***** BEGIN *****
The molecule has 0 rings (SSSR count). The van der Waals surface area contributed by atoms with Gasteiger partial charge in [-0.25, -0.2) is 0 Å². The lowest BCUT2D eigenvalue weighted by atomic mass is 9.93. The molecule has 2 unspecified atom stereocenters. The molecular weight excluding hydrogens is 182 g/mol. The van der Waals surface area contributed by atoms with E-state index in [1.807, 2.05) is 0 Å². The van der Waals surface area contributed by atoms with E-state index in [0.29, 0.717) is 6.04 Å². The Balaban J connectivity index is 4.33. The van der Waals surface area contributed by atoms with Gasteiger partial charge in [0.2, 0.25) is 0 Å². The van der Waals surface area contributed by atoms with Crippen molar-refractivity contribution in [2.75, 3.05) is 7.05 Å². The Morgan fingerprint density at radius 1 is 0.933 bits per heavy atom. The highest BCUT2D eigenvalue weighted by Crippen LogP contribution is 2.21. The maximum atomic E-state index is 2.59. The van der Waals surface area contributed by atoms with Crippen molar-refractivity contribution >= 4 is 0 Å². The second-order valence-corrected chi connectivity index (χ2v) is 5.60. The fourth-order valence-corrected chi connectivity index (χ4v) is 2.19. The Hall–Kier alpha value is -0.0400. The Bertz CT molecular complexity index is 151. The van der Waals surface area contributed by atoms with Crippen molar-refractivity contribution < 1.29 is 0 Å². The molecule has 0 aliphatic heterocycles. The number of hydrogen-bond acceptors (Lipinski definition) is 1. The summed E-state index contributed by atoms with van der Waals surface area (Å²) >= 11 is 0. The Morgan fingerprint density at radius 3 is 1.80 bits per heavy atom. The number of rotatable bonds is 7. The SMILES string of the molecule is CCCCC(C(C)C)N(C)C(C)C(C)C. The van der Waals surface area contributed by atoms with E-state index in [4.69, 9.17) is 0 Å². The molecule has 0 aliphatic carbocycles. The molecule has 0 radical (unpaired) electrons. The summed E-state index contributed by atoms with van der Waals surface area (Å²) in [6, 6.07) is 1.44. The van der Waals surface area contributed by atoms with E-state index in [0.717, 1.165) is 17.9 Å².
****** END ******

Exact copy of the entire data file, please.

The molecule has 0 rings (SSSR count). The van der Waals surface area contributed by atoms with Gasteiger partial charge in [-0.25, -0.2) is 0 Å². The lowest BCUT2D eigenvalue weighted by atomic mass is 9.93. The molecule has 2 unspecified atom stereocenters. The molecular weight excluding hydrogens is 182 g/mol. The van der Waals surface area contributed by atoms with E-state index in [1.807, 2.05) is 0 Å². The van der Waals surface area contributed by atoms with E-state index in [0.29, 0.717) is 6.04 Å². The Balaban J connectivity index is 4.33. The van der Waals surface area contributed by atoms with Gasteiger partial charge in [0.2, 0.25) is 0 Å². The van der Waals surface area contributed by atoms with Crippen molar-refractivity contribution in [2.75, 3.05) is 7.05 Å². The Morgan fingerprint density at radius 1 is 0.933 bits per heavy atom. The highest BCUT2D eigenvalue weighted by Crippen LogP contribution is 2.21. The maximum atomic E-state index is 2.59. The van der Waals surface area contributed by atoms with Crippen molar-refractivity contribution >= 4 is 0 Å². The second-order valence-corrected chi connectivity index (χ2v) is 5.60. The fourth-order valence-corrected chi connectivity index (χ4v) is 2.19. The Hall–Kier alpha value is -0.0400. The Bertz CT molecular complexity index is 151. The van der Waals surface area contributed by atoms with Crippen molar-refractivity contribution < 1.29 is 0 Å². The molecule has 0 aliphatic heterocycles. The number of hydrogen-bond acceptors (Lipinski definition) is 1. The summed E-state index contributed by atoms with van der Waals surface area (Å²) >= 11 is 0. The Morgan fingerprint density at radius 3 is 1.80 bits per heavy atom. The number of rotatable bonds is 7. The SMILES string of the molecule is CCCCC(C(C)C)N(C)C(C)C(C)C. The van der Waals surface area contributed by atoms with E-state index in [4.69, 9.17) is 0 Å². The molecule has 0 aliphatic carbocycles. The molecule has 0 radical (unpaired) electrons. The summed E-state index contributed by atoms with van der Waals surface area (Å²) in [6, 6.07) is 1.44. The van der Waals surface area contributed by atoms with E-state index in [0.717, 1.165) is 17.9 Å².